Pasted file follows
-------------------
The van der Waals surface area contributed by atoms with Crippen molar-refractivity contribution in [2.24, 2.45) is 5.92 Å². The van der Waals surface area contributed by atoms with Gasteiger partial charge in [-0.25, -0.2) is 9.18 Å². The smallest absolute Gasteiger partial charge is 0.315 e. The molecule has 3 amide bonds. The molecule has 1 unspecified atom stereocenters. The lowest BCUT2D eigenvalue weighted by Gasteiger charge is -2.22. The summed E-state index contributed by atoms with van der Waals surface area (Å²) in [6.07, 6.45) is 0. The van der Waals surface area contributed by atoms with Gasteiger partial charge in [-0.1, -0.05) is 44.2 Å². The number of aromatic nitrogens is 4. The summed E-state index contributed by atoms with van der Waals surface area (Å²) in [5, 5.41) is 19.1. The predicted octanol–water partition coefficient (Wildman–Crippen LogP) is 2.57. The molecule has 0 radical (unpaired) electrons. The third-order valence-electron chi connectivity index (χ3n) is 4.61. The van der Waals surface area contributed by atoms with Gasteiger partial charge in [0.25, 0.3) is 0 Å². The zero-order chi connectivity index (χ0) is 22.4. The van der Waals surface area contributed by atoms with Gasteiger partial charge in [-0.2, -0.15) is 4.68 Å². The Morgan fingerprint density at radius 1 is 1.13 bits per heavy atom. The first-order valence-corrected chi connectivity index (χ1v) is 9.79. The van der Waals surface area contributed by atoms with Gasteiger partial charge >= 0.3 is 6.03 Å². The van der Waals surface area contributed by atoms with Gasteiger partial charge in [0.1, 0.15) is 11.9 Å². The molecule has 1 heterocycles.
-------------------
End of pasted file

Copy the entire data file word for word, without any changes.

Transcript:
The van der Waals surface area contributed by atoms with Crippen molar-refractivity contribution in [2.24, 2.45) is 5.92 Å². The van der Waals surface area contributed by atoms with Gasteiger partial charge in [-0.25, -0.2) is 9.18 Å². The smallest absolute Gasteiger partial charge is 0.315 e. The molecule has 3 amide bonds. The molecule has 1 unspecified atom stereocenters. The lowest BCUT2D eigenvalue weighted by Gasteiger charge is -2.22. The summed E-state index contributed by atoms with van der Waals surface area (Å²) in [6.07, 6.45) is 0. The van der Waals surface area contributed by atoms with Gasteiger partial charge in [-0.1, -0.05) is 44.2 Å². The number of aromatic nitrogens is 4. The summed E-state index contributed by atoms with van der Waals surface area (Å²) in [5, 5.41) is 19.1. The predicted octanol–water partition coefficient (Wildman–Crippen LogP) is 2.57. The molecule has 0 radical (unpaired) electrons. The third-order valence-electron chi connectivity index (χ3n) is 4.61. The van der Waals surface area contributed by atoms with Gasteiger partial charge in [0.25, 0.3) is 0 Å². The zero-order chi connectivity index (χ0) is 22.4. The van der Waals surface area contributed by atoms with Gasteiger partial charge in [-0.2, -0.15) is 4.68 Å². The Morgan fingerprint density at radius 1 is 1.13 bits per heavy atom. The first-order valence-corrected chi connectivity index (χ1v) is 9.79. The van der Waals surface area contributed by atoms with Gasteiger partial charge >= 0.3 is 6.03 Å². The van der Waals surface area contributed by atoms with Gasteiger partial charge in [0.1, 0.15) is 11.9 Å². The molecule has 1 heterocycles.